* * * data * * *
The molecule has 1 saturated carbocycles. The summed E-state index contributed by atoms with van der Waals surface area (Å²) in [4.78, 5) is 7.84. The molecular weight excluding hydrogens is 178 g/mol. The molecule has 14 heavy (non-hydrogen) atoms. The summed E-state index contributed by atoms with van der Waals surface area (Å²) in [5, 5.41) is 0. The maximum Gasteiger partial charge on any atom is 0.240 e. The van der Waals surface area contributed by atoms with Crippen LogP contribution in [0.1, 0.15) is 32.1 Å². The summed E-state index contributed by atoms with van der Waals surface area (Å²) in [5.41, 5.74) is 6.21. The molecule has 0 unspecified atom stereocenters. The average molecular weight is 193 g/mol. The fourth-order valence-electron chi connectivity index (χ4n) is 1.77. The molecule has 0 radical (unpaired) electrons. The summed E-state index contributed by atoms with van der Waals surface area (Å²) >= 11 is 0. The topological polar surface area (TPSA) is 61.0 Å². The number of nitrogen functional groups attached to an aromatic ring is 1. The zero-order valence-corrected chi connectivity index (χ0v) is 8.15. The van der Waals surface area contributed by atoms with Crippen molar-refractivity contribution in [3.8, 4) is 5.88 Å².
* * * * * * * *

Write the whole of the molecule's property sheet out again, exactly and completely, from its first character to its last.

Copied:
The molecule has 1 saturated carbocycles. The summed E-state index contributed by atoms with van der Waals surface area (Å²) in [4.78, 5) is 7.84. The molecular weight excluding hydrogens is 178 g/mol. The molecule has 14 heavy (non-hydrogen) atoms. The summed E-state index contributed by atoms with van der Waals surface area (Å²) in [5, 5.41) is 0. The maximum Gasteiger partial charge on any atom is 0.240 e. The van der Waals surface area contributed by atoms with Crippen LogP contribution in [0.1, 0.15) is 32.1 Å². The summed E-state index contributed by atoms with van der Waals surface area (Å²) in [5.41, 5.74) is 6.21. The molecule has 0 unspecified atom stereocenters. The average molecular weight is 193 g/mol. The fourth-order valence-electron chi connectivity index (χ4n) is 1.77. The molecule has 0 radical (unpaired) electrons. The summed E-state index contributed by atoms with van der Waals surface area (Å²) >= 11 is 0. The topological polar surface area (TPSA) is 61.0 Å². The number of nitrogen functional groups attached to an aromatic ring is 1. The zero-order valence-corrected chi connectivity index (χ0v) is 8.15. The van der Waals surface area contributed by atoms with Crippen molar-refractivity contribution in [3.8, 4) is 5.88 Å².